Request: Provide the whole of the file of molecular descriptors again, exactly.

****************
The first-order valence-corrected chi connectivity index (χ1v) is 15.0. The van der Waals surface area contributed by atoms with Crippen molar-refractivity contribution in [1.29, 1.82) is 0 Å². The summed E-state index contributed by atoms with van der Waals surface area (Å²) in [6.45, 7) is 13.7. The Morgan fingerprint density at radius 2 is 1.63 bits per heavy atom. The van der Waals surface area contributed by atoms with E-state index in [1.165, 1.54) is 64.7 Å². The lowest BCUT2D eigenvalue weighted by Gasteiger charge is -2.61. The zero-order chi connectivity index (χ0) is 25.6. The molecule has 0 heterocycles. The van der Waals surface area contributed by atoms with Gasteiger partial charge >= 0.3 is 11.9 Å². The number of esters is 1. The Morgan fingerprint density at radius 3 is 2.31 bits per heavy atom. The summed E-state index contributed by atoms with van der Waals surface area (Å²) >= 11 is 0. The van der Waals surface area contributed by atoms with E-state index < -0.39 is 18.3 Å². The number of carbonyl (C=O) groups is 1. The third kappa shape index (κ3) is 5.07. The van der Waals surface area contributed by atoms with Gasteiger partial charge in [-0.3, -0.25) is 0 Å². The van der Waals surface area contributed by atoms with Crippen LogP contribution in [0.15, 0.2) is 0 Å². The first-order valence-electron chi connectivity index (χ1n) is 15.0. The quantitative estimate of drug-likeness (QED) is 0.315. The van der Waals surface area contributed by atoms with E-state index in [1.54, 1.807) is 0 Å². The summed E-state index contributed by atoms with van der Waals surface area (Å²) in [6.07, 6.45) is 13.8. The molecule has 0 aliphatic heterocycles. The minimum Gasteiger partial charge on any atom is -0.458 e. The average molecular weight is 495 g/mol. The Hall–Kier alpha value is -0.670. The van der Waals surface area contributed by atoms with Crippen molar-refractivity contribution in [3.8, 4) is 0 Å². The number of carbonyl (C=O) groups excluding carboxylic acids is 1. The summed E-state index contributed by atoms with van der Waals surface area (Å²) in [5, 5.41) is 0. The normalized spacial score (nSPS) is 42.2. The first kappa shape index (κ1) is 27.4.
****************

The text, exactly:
The first-order valence-corrected chi connectivity index (χ1v) is 15.0. The van der Waals surface area contributed by atoms with Crippen molar-refractivity contribution in [1.29, 1.82) is 0 Å². The summed E-state index contributed by atoms with van der Waals surface area (Å²) in [6.45, 7) is 13.7. The Morgan fingerprint density at radius 2 is 1.63 bits per heavy atom. The van der Waals surface area contributed by atoms with E-state index in [1.165, 1.54) is 64.7 Å². The lowest BCUT2D eigenvalue weighted by Gasteiger charge is -2.61. The zero-order chi connectivity index (χ0) is 25.6. The molecule has 0 heterocycles. The van der Waals surface area contributed by atoms with Gasteiger partial charge >= 0.3 is 11.9 Å². The number of esters is 1. The Morgan fingerprint density at radius 3 is 2.31 bits per heavy atom. The summed E-state index contributed by atoms with van der Waals surface area (Å²) >= 11 is 0. The van der Waals surface area contributed by atoms with E-state index < -0.39 is 18.3 Å². The number of carbonyl (C=O) groups is 1. The third kappa shape index (κ3) is 5.07. The van der Waals surface area contributed by atoms with Gasteiger partial charge in [-0.3, -0.25) is 0 Å². The van der Waals surface area contributed by atoms with Crippen LogP contribution in [0.15, 0.2) is 0 Å². The first-order valence-electron chi connectivity index (χ1n) is 15.0. The quantitative estimate of drug-likeness (QED) is 0.315. The van der Waals surface area contributed by atoms with E-state index in [1.54, 1.807) is 0 Å². The summed E-state index contributed by atoms with van der Waals surface area (Å²) in [6.07, 6.45) is 13.8. The molecule has 0 aliphatic heterocycles. The minimum Gasteiger partial charge on any atom is -0.458 e. The average molecular weight is 495 g/mol. The Hall–Kier alpha value is -0.670. The van der Waals surface area contributed by atoms with Crippen molar-refractivity contribution in [3.8, 4) is 0 Å². The number of carbonyl (C=O) groups excluding carboxylic acids is 1. The summed E-state index contributed by atoms with van der Waals surface area (Å²) in [5, 5.41) is 0. The normalized spacial score (nSPS) is 42.2. The first kappa shape index (κ1) is 27.4.